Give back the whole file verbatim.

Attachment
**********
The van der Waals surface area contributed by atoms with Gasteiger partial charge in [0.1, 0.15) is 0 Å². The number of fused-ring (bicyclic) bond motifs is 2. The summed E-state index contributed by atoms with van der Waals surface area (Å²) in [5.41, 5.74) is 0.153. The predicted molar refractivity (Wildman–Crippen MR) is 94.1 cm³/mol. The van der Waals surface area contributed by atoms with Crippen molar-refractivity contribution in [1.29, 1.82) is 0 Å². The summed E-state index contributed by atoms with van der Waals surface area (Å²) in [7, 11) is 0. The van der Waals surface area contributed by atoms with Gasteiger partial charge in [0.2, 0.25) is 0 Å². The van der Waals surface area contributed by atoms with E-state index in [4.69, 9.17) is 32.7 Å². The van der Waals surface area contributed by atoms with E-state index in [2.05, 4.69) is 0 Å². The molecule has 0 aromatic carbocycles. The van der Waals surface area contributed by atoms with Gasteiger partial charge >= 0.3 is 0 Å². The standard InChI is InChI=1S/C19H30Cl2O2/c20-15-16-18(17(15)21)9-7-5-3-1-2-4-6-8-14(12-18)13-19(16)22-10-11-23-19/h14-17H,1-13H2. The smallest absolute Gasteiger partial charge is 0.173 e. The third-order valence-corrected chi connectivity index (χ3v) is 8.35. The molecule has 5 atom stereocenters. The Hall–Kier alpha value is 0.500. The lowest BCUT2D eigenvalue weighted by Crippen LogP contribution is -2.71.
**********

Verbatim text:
The van der Waals surface area contributed by atoms with Gasteiger partial charge in [0.1, 0.15) is 0 Å². The number of fused-ring (bicyclic) bond motifs is 2. The summed E-state index contributed by atoms with van der Waals surface area (Å²) in [5.41, 5.74) is 0.153. The predicted molar refractivity (Wildman–Crippen MR) is 94.1 cm³/mol. The van der Waals surface area contributed by atoms with Crippen molar-refractivity contribution in [1.29, 1.82) is 0 Å². The summed E-state index contributed by atoms with van der Waals surface area (Å²) in [7, 11) is 0. The van der Waals surface area contributed by atoms with Gasteiger partial charge in [0.2, 0.25) is 0 Å². The van der Waals surface area contributed by atoms with E-state index in [4.69, 9.17) is 32.7 Å². The van der Waals surface area contributed by atoms with E-state index in [2.05, 4.69) is 0 Å². The molecule has 0 aromatic carbocycles. The van der Waals surface area contributed by atoms with Gasteiger partial charge >= 0.3 is 0 Å². The standard InChI is InChI=1S/C19H30Cl2O2/c20-15-16-18(17(15)21)9-7-5-3-1-2-4-6-8-14(12-18)13-19(16)22-10-11-23-19/h14-17H,1-13H2. The smallest absolute Gasteiger partial charge is 0.173 e. The third-order valence-corrected chi connectivity index (χ3v) is 8.35. The molecule has 5 atom stereocenters. The Hall–Kier alpha value is 0.500. The lowest BCUT2D eigenvalue weighted by Crippen LogP contribution is -2.71.